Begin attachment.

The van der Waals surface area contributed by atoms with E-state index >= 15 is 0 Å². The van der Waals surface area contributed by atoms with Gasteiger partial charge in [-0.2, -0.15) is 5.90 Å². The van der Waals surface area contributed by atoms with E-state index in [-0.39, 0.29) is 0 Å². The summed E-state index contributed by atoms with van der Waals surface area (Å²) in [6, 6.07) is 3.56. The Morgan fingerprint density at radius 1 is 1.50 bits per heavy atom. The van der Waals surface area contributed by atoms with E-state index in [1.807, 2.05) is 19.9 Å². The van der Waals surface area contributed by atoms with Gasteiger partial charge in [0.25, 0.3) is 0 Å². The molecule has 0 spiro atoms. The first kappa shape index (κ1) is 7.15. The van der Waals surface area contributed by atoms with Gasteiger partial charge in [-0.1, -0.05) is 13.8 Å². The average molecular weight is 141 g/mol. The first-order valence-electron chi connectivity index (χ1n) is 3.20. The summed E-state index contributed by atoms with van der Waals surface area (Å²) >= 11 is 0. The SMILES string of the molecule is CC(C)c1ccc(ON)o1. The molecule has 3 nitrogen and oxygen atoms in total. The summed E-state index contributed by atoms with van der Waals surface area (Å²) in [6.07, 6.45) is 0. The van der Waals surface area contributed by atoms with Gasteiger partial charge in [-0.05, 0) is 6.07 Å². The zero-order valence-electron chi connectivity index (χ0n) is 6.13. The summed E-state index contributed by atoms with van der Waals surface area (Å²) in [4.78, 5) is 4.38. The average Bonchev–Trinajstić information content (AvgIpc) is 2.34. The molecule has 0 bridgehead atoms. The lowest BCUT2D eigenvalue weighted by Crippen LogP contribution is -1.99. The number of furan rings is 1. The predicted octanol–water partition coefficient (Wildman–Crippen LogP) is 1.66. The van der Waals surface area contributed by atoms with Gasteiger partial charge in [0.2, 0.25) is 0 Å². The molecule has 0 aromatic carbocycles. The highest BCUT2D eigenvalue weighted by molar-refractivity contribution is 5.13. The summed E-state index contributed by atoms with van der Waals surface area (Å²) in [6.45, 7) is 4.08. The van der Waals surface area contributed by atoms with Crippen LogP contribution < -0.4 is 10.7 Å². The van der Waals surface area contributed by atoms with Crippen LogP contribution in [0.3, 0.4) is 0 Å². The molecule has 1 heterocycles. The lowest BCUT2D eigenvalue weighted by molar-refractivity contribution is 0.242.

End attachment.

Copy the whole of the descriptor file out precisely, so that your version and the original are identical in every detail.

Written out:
The van der Waals surface area contributed by atoms with E-state index >= 15 is 0 Å². The van der Waals surface area contributed by atoms with Gasteiger partial charge in [-0.2, -0.15) is 5.90 Å². The van der Waals surface area contributed by atoms with E-state index in [-0.39, 0.29) is 0 Å². The summed E-state index contributed by atoms with van der Waals surface area (Å²) in [6, 6.07) is 3.56. The Morgan fingerprint density at radius 1 is 1.50 bits per heavy atom. The van der Waals surface area contributed by atoms with E-state index in [1.807, 2.05) is 19.9 Å². The van der Waals surface area contributed by atoms with Gasteiger partial charge in [0.25, 0.3) is 0 Å². The molecule has 0 spiro atoms. The first kappa shape index (κ1) is 7.15. The van der Waals surface area contributed by atoms with Gasteiger partial charge in [-0.1, -0.05) is 13.8 Å². The average molecular weight is 141 g/mol. The first-order valence-electron chi connectivity index (χ1n) is 3.20. The summed E-state index contributed by atoms with van der Waals surface area (Å²) >= 11 is 0. The SMILES string of the molecule is CC(C)c1ccc(ON)o1. The molecule has 3 nitrogen and oxygen atoms in total. The summed E-state index contributed by atoms with van der Waals surface area (Å²) in [6.07, 6.45) is 0. The van der Waals surface area contributed by atoms with Gasteiger partial charge in [-0.05, 0) is 6.07 Å². The zero-order valence-electron chi connectivity index (χ0n) is 6.13. The summed E-state index contributed by atoms with van der Waals surface area (Å²) in [4.78, 5) is 4.38. The average Bonchev–Trinajstić information content (AvgIpc) is 2.34. The molecule has 0 bridgehead atoms. The lowest BCUT2D eigenvalue weighted by Crippen LogP contribution is -1.99. The number of furan rings is 1. The predicted octanol–water partition coefficient (Wildman–Crippen LogP) is 1.66. The van der Waals surface area contributed by atoms with Gasteiger partial charge in [0.2, 0.25) is 0 Å². The molecule has 0 aromatic carbocycles. The highest BCUT2D eigenvalue weighted by molar-refractivity contribution is 5.13. The summed E-state index contributed by atoms with van der Waals surface area (Å²) in [6.45, 7) is 4.08. The van der Waals surface area contributed by atoms with Crippen LogP contribution < -0.4 is 10.7 Å². The van der Waals surface area contributed by atoms with Crippen LogP contribution in [0.3, 0.4) is 0 Å². The molecule has 1 heterocycles. The lowest BCUT2D eigenvalue weighted by molar-refractivity contribution is 0.242.